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Old 09-01-2005, 04:30 AM   #1
Adrian
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Default Illustrator colour models

Hi!

We have just sent a specimen of a job we're working on to the printer as PDF files, and there seems to be a problem. It's a two-colour job, with mono (line or greyscale) illustrations. The printer is saying that (some of) the illustrations are CMYK and that this is a problem. We have looked at one of the illustrations in Illustrator CS2, and the colour mode is indeed CMYK. But it has only two options: CMYK and RGB. If we convert the eps illustration to greyscale in Illustrator, the converted illustration still has the CMYK colour mode. Common sense tells me (I'm not an Illustrator expert!) that it must be OK for the illustration to be in CMYK colour mode and be grayscale, and that it should therefore print in black only. Is the printer (who is in Spain, and with whom we are not in direct contact!) reacting to a "label" of some sort in the eps illustration file, or is there something more sinister going on here?

Best wishes, Adrian
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Old 09-07-2005, 06:25 PM   #2
Wharfrat
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Did you actually build the files in Illy CS2
or open earlier versions of Illustrator in CS2 and save?
The files are not "embedded" Photoshop files?
CS2 solved many problems with "build" blacks
and CMYK "embedded" links.
Chances are your printer is correct -
can you post a file or two somewhere for us to see.
If you tagged your files with a different profile than the printer would use,
there would be a conversion such as you see.


MSD
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Old 09-07-2005, 11:58 PM   #3
Adrian
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Wharfrat,

All very good questions! After much digging, we discovered that although the artist had revised the illustration in Illustrator (a pre CS version) she had originated it in Photoshop, where, although it she had used only black and tints, it was specified as CMYK. When we printed it on our desktop laser as separations, we got four prints.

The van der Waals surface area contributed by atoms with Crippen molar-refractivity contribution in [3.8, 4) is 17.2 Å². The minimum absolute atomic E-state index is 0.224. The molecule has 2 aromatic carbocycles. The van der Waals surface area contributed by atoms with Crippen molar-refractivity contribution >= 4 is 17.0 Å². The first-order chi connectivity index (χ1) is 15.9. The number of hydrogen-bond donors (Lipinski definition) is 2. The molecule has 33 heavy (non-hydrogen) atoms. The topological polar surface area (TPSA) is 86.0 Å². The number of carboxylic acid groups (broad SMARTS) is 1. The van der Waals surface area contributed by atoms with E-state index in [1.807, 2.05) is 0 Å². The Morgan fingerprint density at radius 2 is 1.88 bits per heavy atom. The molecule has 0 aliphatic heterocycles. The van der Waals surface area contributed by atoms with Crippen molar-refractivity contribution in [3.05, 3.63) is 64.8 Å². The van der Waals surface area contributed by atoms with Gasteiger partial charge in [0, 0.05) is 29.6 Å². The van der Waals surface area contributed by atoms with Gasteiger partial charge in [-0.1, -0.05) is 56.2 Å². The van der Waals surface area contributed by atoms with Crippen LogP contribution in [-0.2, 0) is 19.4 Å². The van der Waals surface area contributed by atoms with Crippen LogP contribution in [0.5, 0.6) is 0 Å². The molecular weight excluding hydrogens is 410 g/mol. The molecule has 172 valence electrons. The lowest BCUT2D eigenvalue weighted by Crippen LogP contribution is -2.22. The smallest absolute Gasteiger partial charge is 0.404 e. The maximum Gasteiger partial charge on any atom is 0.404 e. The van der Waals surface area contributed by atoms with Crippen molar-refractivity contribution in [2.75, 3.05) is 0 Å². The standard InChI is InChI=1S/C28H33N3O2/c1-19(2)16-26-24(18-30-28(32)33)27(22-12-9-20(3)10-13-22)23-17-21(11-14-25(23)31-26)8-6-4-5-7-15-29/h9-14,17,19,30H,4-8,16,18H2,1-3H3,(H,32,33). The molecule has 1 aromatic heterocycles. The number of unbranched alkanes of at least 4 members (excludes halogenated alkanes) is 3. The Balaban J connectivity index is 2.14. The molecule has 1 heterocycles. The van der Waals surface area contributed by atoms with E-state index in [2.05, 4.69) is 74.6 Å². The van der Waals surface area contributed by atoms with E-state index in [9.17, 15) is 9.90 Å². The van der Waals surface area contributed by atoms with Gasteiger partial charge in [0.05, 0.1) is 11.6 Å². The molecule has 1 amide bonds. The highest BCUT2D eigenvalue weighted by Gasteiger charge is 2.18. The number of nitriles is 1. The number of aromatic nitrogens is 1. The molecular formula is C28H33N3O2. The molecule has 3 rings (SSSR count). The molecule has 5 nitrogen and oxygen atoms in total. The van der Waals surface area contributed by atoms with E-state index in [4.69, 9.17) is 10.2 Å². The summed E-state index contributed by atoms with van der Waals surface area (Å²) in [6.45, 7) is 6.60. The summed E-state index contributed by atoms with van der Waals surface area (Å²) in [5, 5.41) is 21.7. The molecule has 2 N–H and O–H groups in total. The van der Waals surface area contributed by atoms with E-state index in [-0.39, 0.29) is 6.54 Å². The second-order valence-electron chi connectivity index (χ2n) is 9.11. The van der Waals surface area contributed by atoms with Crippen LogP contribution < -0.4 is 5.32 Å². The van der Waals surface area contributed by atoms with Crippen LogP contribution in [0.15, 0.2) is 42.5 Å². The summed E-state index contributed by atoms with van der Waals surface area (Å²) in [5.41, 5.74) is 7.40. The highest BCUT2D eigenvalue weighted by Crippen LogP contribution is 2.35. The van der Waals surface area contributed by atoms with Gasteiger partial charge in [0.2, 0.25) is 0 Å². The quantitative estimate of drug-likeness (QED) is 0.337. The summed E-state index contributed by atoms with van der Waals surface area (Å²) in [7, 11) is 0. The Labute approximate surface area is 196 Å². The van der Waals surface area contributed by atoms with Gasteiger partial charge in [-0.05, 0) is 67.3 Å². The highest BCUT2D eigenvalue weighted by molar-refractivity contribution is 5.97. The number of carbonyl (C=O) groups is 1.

The first part of that makes sense to me, but I still don't undertand how the black separated into four colours!

Also, given that Illustrator categorises all images as either CMYK or RGB (i.e. no greyscale option), we presume that a mono image with a CMYK colour model is not a contradiction. So how do we know if we have a problem image?

When we collected this job for the printer in InDesign CS, some of the reports said that we were using four colours, some said two (it was a two-colour job). We test printed all of the image pages and they were all mono black. Even when we went back into InDesign and deleted all of the unused colours, we still got the report that said we were using all four.

Is this an InDesign feature? Or are some of these images carrying a CMYK identifier somewhere/somehow?

I think we're making progress, but I'm not sure that I feel fully in control!

Best wishes, Adrian
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Old 09-13-2005, 03:51 AM   #4
Wharfrat
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From your desktop laser - you would get 4 prints for CMYK -
even if the CMY were blank.
An RIP is generally "smart" enough to send only the used colors
on to the Imagesetter or Platesetter.
-
If any file is "embedded" into Illustrator (this has changed in CS2)
it instantly becomes CMYK (or RGB). Your pure Blacks will become
process build Blacks.
If you know your Photoshop file is Black only (or any spot color/s) -
you must "link" your file to your Illustrator file - not "embed".
-
Any color can have a CMYK or RGB definition.
-
When you place the file into InDesign -
use your "Separations Preview" to see how and what will print.
Also - always have "Overprint Preview" activated
when using InDesign or Acrobat.
-
Reporting the process colors as well as the spot colors (or just black)
is standard.

MSD
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